Endeavour finishes 16-day mission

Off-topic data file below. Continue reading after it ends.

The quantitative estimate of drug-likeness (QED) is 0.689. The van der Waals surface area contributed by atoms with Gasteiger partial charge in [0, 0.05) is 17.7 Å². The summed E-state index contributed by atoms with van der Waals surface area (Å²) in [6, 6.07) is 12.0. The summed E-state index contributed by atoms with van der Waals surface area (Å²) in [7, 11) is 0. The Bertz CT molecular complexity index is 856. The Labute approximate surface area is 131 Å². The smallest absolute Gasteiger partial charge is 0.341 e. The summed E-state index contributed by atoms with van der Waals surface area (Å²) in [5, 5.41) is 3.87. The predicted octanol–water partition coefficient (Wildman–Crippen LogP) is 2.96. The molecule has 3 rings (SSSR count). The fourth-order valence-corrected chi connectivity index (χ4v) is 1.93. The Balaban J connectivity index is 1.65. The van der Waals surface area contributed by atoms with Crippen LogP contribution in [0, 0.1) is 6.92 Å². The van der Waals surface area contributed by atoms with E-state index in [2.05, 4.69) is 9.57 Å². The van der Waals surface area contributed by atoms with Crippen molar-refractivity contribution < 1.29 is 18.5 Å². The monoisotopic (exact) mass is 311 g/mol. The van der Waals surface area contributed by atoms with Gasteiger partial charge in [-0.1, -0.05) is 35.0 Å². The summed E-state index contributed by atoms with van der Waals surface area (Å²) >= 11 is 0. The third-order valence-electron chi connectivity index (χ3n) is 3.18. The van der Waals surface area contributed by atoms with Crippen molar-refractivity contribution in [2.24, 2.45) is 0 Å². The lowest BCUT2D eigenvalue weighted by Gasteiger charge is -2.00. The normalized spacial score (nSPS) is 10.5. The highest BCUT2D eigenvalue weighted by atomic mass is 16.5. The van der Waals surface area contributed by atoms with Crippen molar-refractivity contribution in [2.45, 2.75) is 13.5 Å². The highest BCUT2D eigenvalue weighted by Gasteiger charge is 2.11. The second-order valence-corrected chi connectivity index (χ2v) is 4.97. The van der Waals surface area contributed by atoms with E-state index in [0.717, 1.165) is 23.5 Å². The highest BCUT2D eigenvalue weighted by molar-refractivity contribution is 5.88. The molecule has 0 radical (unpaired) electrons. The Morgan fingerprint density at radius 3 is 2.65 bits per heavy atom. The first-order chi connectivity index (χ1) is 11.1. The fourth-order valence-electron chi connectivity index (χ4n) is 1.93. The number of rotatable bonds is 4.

EDWARDS AIR FORCE BASE, Calif. (AP) âÄî Space shuttle Endeavour and its seven astronauts safely returned to Earth on Sunday, taking a detour to sunny California after storms hit the main landing strip in Florida. Endeavour wrapped up a 16-day trip that left the international space station freshly remodeled and capable of housing bigger crews. The shuttle dropped off all kinds of home improvement equipment, including a new bathroom, kitchenette, exercise machine, two sleeping quarters and a recycling system designed to convert astronautsâÄô urine and sweat into drinking water. But the mission wasnâÄôt without its problems. Astronaut Heidemarie Stefanyshyn-Piper let go of a $100,000 tool bag during the first spacewalk, muttering âÄúOh, greatâÄù as it floated away. And EndeavourâÄôs astronauts also had to put in extra effort to get the urine processor working. About seven liters of recycled urine and condensation were coming back aboard Endeavour for extensive testing. No one at the space station will drink the recycled water until the equipment runs for 90 days and ground tests ensure itâÄôs safe. More samples will be returned on the next shuttle flight. The shuttle crew also conducted four spacewalks to clear metal shavings from a solar wing rotary joint at the space station. The joint had been jammed for more than a year and hampered energy production at the orbiting outpost. Initial tests indicated the repairs on the joint were successful. The space station additions âÄî and a few more scheduled to go up on the next shuttle flight in February âÄî should enable NASA to double the size of the space station crew by June. On Sunday, NASA ordered the detour to California after dangerously high wind and a stormy sky prevented a Florida landing. âÄúWelcome back. That was a great way to finish a fantastic flight,âÄù Mission Control radioed. âÄúAnd weâÄôre happy to be here in California,âÄù shuttle commander Christopher Ferguson replied. Congratulations also came down from the space station. âÄúWow,âÄù said skipper Mike Fincke, who watched the landing broadcast live. Returning home from a six-month mission was former space station resident Gregory Chamitoff, who had rocketed away from the planet at the end of May. The space shuttleâÄôs journey, short by comparison, spanned 6.6 million miles and 250 orbits of Earth. NASA always prefers to land the space shuttles at their home base in Florida. It takes about a week and costs $1.8 million to transport a shuttle from California to Florida, atop a modified jumbo jet. The astronauts also had been rooting for a Florida touchdown; thatâÄôs where their families were waiting. As Endeavour soared over Houston, home to Mission Control, Ferguson could see all the bad weather in Florida. âÄúI think you made a good call,âÄù he radioed. It was the first space shuttle landing at Edwards in more than a year. When Endeavour hurtled over metropolitan Los Angeles, firefighters responded to a report of an explosion that turned out to have been the spacecraftâÄôs signature sonic booms. Ferguson landed on a temporary runway thatâÄôs shorter and more narrow than the Kennedy landing strip. EdwardsâÄô main runway âÄî which parallels the temporary one âÄî just underwent maintenance and upgrades, and has yet to be equipped with all the necessary navigation equipment. NASA officials said both Ferguson and his co-pilot, Eric Boe, had practiced on the temporary runway in training aircraft. Flight surgeons were standing by at Edwards. Chamitoff, in particular, was expected to need assistance at touchdown; he had not experienced gravity for six months. EndeavourâÄôs crew members were expected to be reunited with their families on Monday in Houston. Early Sunday morning, a Russian supply ship arrived at the space station with Christmas presents, food, clothes and other items.